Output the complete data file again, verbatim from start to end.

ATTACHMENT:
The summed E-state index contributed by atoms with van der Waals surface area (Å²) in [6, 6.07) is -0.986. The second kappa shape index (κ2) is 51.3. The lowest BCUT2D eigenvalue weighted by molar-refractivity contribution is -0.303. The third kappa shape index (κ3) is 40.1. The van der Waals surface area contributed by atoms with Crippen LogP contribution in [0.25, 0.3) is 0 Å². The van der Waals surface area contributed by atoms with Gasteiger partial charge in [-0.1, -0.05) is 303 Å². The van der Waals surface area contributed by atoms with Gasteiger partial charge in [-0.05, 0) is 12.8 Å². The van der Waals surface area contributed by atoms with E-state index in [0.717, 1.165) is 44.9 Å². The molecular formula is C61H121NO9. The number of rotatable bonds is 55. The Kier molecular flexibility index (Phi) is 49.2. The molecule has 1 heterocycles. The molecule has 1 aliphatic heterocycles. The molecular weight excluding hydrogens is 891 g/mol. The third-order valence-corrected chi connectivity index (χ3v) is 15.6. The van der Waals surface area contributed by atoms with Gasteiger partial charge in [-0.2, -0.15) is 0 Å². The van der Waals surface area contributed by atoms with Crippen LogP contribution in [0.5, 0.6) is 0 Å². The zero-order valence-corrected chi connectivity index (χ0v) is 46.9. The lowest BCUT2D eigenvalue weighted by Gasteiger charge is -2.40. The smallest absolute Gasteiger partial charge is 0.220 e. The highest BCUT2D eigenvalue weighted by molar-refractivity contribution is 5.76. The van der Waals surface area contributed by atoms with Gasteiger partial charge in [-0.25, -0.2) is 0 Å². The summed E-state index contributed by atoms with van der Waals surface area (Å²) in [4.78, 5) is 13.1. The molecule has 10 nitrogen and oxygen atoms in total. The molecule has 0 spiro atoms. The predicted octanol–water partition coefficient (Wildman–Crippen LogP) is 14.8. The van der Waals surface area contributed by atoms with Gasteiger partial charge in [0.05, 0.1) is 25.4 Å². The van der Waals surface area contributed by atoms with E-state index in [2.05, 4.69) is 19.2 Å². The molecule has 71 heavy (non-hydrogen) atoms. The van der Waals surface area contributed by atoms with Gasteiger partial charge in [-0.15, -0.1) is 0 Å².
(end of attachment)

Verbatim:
The summed E-state index contributed by atoms with van der Waals surface area (Å²) in [6, 6.07) is -0.986. The second kappa shape index (κ2) is 51.3. The lowest BCUT2D eigenvalue weighted by molar-refractivity contribution is -0.303. The third kappa shape index (κ3) is 40.1. The van der Waals surface area contributed by atoms with Crippen LogP contribution in [0.25, 0.3) is 0 Å². The van der Waals surface area contributed by atoms with Gasteiger partial charge in [-0.1, -0.05) is 303 Å². The van der Waals surface area contributed by atoms with Gasteiger partial charge in [-0.05, 0) is 12.8 Å². The van der Waals surface area contributed by atoms with E-state index in [0.717, 1.165) is 44.9 Å². The molecular formula is C61H121NO9. The number of rotatable bonds is 55. The Kier molecular flexibility index (Phi) is 49.2. The molecule has 1 heterocycles. The molecule has 1 aliphatic heterocycles. The molecular weight excluding hydrogens is 891 g/mol. The third-order valence-corrected chi connectivity index (χ3v) is 15.6. The van der Waals surface area contributed by atoms with Gasteiger partial charge in [-0.2, -0.15) is 0 Å². The van der Waals surface area contributed by atoms with Crippen LogP contribution in [0.5, 0.6) is 0 Å². The zero-order valence-corrected chi connectivity index (χ0v) is 46.9. The lowest BCUT2D eigenvalue weighted by Gasteiger charge is -2.40. The smallest absolute Gasteiger partial charge is 0.220 e. The highest BCUT2D eigenvalue weighted by molar-refractivity contribution is 5.76. The van der Waals surface area contributed by atoms with Gasteiger partial charge in [-0.25, -0.2) is 0 Å². The summed E-state index contributed by atoms with van der Waals surface area (Å²) in [4.78, 5) is 13.1. The molecule has 10 nitrogen and oxygen atoms in total. The molecule has 0 spiro atoms. The predicted octanol–water partition coefficient (Wildman–Crippen LogP) is 14.8. The van der Waals surface area contributed by atoms with Gasteiger partial charge in [0.05, 0.1) is 25.4 Å². The van der Waals surface area contributed by atoms with E-state index in [2.05, 4.69) is 19.2 Å². The molecule has 71 heavy (non-hydrogen) atoms. The van der Waals surface area contributed by atoms with Gasteiger partial charge in [-0.15, -0.1) is 0 Å².